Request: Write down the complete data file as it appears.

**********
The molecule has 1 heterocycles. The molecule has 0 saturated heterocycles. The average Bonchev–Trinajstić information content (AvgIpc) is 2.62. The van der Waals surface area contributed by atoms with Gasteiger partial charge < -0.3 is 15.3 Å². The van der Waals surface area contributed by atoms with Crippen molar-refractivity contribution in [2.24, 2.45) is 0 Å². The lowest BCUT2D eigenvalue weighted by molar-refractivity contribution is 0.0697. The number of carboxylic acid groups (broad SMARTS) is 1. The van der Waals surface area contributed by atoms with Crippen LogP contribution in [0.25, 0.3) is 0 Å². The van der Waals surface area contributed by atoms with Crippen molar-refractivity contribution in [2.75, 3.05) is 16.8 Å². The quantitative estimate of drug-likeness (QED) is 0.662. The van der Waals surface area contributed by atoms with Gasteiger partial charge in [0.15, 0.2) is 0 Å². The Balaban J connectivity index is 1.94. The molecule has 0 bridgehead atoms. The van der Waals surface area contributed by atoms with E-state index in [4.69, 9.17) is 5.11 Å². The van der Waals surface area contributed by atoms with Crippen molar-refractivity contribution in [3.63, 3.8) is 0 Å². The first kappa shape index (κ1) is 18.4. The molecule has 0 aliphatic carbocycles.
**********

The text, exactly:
The molecule has 1 heterocycles. The molecule has 0 saturated heterocycles. The average Bonchev–Trinajstić information content (AvgIpc) is 2.62. The van der Waals surface area contributed by atoms with Gasteiger partial charge < -0.3 is 15.3 Å². The van der Waals surface area contributed by atoms with Crippen molar-refractivity contribution in [2.24, 2.45) is 0 Å². The lowest BCUT2D eigenvalue weighted by molar-refractivity contribution is 0.0697. The number of carboxylic acid groups (broad SMARTS) is 1. The van der Waals surface area contributed by atoms with Crippen LogP contribution in [0.25, 0.3) is 0 Å². The van der Waals surface area contributed by atoms with Crippen molar-refractivity contribution in [2.75, 3.05) is 16.8 Å². The quantitative estimate of drug-likeness (QED) is 0.662. The van der Waals surface area contributed by atoms with Gasteiger partial charge in [0.15, 0.2) is 0 Å². The Balaban J connectivity index is 1.94. The molecule has 0 bridgehead atoms. The van der Waals surface area contributed by atoms with E-state index in [4.69, 9.17) is 5.11 Å². The van der Waals surface area contributed by atoms with Crippen molar-refractivity contribution in [3.63, 3.8) is 0 Å². The first kappa shape index (κ1) is 18.4. The molecule has 0 aliphatic carbocycles.